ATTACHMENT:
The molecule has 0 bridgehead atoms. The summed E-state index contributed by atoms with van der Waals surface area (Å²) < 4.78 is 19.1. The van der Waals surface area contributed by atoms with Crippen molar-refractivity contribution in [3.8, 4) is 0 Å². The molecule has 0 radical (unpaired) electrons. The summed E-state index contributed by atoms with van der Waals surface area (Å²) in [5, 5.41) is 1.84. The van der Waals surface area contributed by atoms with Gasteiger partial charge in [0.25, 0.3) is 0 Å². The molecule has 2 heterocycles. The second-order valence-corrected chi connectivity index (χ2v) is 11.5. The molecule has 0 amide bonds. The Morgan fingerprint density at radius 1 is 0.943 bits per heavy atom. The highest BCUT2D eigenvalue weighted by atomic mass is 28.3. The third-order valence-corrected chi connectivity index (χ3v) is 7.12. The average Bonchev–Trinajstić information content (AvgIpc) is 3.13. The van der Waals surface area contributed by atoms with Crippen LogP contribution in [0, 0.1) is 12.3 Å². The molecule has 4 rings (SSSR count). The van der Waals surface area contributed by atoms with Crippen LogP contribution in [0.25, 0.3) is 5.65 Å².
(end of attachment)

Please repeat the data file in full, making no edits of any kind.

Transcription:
The molecule has 0 bridgehead atoms. The summed E-state index contributed by atoms with van der Waals surface area (Å²) < 4.78 is 19.1. The van der Waals surface area contributed by atoms with Crippen molar-refractivity contribution in [3.8, 4) is 0 Å². The molecule has 0 radical (unpaired) electrons. The summed E-state index contributed by atoms with van der Waals surface area (Å²) in [5, 5.41) is 1.84. The van der Waals surface area contributed by atoms with Gasteiger partial charge in [0.25, 0.3) is 0 Å². The molecule has 2 heterocycles. The second-order valence-corrected chi connectivity index (χ2v) is 11.5. The molecule has 0 amide bonds. The Morgan fingerprint density at radius 1 is 0.943 bits per heavy atom. The highest BCUT2D eigenvalue weighted by atomic mass is 28.3. The third-order valence-corrected chi connectivity index (χ3v) is 7.12. The average Bonchev–Trinajstić information content (AvgIpc) is 3.13. The van der Waals surface area contributed by atoms with Crippen LogP contribution in [0, 0.1) is 12.3 Å². The molecule has 4 rings (SSSR count). The van der Waals surface area contributed by atoms with Crippen LogP contribution in [0.25, 0.3) is 5.65 Å².